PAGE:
Classification of unbalanced data is a **classification problem** where the training sample contains a strong disparity between the classes to be predicted. This problem is frequently encountered in **binary classification problems**, especially in anomaly detection.

This paper will be divided into **two parts**: The first one focuses on the choice of metrics specific to this type of data, and the second one details the range of useful methods to obtain a successful model.

### Part I: Choosing the right metrics

##### What is an evaluation metric?

An evaluation metric quantifies the performance of a predictive model. Choosing the right metric is almost mandatory when evaluating **Machine Learning models**, and the quality of a classification model depends directly on the metric used to evaluate it.

About classification problems, metrics generally consist in** comparing the real classes** to the classes predicted by the model. They can also be used to interpret the predicted probabilities for these classes.

One of the** key performance** **concepts** for classification is the confusion matrix, which is a tabular visualization of the model predictions against the true labels. Each row of the confusion matrix represents the instances of a real class and each column represents the instances of a predicted class.

Let’s take the example of a **binary classification**, where we have 100 positive instances and 70 negative instances.

The confusion matrix below corresponds to the results obtained by our model:

It gives an overview of the correct and false predictions.

To summarize this matrix in a metric, it is possible to use the rate of good predictions or accuracy. Here it is equal to (90+57)/170 = 0.86.

The choice of an appropriate metric is **not obvious** for any Machine Learning model, but it is particularly difficult for unbalanced classification problems.

In the case of data with a **strong majority class**, classical algorithms are often biased because their loss functions try to optimize metrics such as the rate of good predictions, without taking in account the data allocation.

In the worst case, **minority classes** are treated as outliers of the majority class and the learning algorithm simply generates a trivial classifier that classifies each example into the majority class. The model will appear to perform well but this will only reflect the overrepresentation of the majority class. This is called **paradoxical accuracy**.

In most cases, the minority class represents the **greatest interest** and that we would like to be able to identify, as in the example of fraud detection.

The **imbalance level varies** but the use cases are recurrent: disease screening test , failure detection, search engine, spam filtering, marketing targeting…

##### Practical application: Churn Rate

Let’s assume that a service company wants to predict its** churn rate**.

Little reminder: the **churn rate’s ratio** is the following : lost customers / total number of customers, measured over a given period, usually one year.

The company wants to predict for each customer whether he will end his contract at the end of the year.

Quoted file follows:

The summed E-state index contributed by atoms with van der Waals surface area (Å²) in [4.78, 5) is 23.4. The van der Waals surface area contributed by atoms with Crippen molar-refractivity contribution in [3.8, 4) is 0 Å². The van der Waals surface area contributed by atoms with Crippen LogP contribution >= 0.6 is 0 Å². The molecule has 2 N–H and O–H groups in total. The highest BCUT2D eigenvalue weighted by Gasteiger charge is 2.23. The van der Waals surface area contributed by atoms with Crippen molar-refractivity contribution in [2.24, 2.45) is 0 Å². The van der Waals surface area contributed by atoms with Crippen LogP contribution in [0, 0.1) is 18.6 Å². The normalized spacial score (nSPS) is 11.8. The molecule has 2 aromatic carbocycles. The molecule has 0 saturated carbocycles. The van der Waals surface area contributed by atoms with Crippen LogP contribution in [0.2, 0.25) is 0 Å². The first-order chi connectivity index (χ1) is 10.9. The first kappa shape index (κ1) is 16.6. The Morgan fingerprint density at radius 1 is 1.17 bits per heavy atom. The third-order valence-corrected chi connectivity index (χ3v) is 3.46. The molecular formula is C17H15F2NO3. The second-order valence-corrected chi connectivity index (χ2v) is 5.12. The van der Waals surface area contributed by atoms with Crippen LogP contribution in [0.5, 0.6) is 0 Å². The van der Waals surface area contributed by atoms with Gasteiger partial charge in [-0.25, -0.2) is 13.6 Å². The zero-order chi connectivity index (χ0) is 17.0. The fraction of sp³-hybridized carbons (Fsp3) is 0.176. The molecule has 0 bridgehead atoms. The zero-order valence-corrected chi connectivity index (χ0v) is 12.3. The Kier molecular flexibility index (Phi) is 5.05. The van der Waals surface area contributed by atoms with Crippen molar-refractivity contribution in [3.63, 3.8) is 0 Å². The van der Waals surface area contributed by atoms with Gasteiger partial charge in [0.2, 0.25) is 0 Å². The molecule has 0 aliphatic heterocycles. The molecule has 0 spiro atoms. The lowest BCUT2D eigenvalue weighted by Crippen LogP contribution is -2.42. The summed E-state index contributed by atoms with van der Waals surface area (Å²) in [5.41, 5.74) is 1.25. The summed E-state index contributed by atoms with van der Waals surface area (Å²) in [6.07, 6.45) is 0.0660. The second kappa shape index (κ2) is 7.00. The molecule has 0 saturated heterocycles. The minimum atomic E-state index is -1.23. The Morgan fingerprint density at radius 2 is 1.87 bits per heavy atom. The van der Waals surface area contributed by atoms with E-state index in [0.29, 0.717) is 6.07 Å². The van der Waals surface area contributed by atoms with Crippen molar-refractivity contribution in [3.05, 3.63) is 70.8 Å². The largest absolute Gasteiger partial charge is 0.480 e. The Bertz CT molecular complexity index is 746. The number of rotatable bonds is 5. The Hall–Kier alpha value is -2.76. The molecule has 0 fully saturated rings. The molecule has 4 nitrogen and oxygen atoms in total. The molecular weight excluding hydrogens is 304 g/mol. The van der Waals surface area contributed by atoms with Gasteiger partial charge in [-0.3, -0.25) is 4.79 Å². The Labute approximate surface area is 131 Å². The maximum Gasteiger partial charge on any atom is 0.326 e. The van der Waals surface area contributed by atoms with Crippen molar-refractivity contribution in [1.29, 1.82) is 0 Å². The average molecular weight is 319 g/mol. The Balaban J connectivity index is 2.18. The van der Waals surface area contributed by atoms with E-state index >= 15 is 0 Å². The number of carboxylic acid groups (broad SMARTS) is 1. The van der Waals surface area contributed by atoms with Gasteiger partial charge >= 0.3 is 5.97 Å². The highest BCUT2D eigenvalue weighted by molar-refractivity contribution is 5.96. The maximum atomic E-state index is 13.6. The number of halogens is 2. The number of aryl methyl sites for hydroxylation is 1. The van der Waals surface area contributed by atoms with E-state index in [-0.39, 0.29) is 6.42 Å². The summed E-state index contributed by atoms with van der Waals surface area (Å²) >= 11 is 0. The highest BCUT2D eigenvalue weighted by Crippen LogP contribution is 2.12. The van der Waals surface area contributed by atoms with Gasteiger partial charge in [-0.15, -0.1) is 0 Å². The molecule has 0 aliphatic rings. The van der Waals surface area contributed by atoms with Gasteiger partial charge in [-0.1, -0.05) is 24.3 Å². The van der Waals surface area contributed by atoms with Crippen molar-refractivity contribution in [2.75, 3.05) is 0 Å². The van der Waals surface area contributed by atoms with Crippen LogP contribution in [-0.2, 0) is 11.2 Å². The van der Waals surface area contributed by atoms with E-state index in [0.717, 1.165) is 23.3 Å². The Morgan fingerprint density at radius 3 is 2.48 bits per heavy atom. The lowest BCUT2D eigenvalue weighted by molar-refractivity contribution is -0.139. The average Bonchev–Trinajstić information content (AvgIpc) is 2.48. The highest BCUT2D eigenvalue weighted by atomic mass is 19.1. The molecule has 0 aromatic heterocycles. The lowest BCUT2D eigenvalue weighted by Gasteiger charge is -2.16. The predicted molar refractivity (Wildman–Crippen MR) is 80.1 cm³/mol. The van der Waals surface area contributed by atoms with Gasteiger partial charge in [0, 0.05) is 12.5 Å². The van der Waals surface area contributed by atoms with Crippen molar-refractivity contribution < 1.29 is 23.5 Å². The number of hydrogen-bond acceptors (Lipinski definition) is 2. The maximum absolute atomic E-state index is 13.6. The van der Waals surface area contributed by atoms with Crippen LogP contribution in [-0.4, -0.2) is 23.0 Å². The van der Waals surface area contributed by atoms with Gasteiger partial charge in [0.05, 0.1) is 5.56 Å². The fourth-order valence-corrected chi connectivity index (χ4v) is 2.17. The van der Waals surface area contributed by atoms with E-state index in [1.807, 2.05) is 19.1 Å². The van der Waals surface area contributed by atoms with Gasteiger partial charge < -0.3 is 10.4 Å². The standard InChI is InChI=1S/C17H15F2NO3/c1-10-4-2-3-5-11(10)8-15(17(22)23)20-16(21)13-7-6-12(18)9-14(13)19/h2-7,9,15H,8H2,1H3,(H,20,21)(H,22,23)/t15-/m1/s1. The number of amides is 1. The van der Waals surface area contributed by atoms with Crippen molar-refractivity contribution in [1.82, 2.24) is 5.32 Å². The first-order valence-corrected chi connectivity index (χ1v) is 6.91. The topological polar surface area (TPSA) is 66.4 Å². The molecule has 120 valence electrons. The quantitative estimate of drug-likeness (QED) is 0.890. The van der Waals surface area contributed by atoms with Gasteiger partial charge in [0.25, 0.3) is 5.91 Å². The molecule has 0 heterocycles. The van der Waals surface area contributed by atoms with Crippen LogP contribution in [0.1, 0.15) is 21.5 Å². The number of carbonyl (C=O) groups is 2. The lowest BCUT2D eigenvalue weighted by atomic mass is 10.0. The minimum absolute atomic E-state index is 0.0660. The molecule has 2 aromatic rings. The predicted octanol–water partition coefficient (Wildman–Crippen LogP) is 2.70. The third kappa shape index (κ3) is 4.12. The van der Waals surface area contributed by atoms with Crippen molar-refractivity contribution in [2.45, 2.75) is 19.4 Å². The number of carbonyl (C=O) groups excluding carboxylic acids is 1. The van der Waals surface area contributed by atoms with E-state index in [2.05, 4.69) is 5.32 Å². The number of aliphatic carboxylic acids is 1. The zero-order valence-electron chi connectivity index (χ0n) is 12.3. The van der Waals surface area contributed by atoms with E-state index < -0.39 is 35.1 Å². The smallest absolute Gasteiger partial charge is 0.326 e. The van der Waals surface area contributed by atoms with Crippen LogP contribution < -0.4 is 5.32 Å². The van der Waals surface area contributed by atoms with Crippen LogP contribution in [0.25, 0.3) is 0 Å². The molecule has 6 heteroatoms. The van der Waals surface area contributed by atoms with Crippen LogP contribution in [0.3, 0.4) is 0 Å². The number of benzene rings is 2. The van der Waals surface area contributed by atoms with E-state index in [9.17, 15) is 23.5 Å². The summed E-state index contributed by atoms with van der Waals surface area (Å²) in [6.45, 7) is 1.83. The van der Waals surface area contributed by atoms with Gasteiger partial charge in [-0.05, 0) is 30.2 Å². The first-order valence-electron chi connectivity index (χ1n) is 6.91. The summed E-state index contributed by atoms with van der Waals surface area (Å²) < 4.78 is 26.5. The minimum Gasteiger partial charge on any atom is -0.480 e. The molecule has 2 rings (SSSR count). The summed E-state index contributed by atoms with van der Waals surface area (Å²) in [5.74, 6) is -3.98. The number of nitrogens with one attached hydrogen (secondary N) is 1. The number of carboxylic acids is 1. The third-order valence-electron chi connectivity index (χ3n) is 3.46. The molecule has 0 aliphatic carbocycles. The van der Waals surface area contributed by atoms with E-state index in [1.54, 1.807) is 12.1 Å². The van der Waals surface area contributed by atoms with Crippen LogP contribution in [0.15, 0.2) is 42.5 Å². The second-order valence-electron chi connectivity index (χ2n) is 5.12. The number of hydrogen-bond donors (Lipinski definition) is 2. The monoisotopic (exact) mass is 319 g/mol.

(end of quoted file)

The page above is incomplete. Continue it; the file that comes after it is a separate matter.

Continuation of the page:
We have a dataset containing personal information and contract characteristics of each customer of the company for the year X, as well as a variable to know if he renewed his contract at the end of the year.

In our data, the number of ‘churners’ corresponds to 11% of the total number of customers.

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We decide to train a **first logistic regression model **on our prepared and normalized data.

Surprise! Our code displays a good prediction rate of 0.90!

This is a very good score, but our goal is to** predict** the possible departure of customers. Does this result mean that out of 10 churners, 9 will be identified as such by the model? No!

The only interpretation that can be made is that **9 out of 10 customers** have been well classified by the model.

To successfully detect naive behavior in a model, the most effective tool is always the confusion matrix.

A first look at the confusion matrix shows us that the good prediction rate obtained is largely influenced by the **good behavior of the model **on the dominant class (0).

In order to evaluate the model related to the desired behavior on a class, it is possible to use a series of metrics from the confusion matrix, such as precision, recall, and f1-score, defined below.

Thus for a given class:

- A high precision and a high recall -> The class has been
**well managed**by the model - High precision and low recall -> The
**class is not well detected**but when it is, the model is very reliable. - Low precision and high recall -> The
**class is well detected**, but also includes observations of other classes. - Low precision and low recall -> the
**class has not been handled well**at all

The F1 score measures both precision and recall.

In the case of binary classification, the sensitivity and specificity correspond respectively to the recall of the positive and negative classes.

Another metric, the** geometric mean (G-mean)**, is useful for unbalanced classification problems: it is the root of the product of sensitivity and specificity.

These different metrics are easily accessible thanks to the **imblearn package**.

The **classification_report_imbalanced()** function allows displaying a report containing the results on all the metrics of the package.

We obtain the following table:

The table shows that the recall and f1-score for class 1 are bad, while for class 0 they are high. In addition, the geometric mean is also low.

Thus, the trained model **does not** fit our data.

In **Part II**, we will discover methods that will allow us to obtain much better results.

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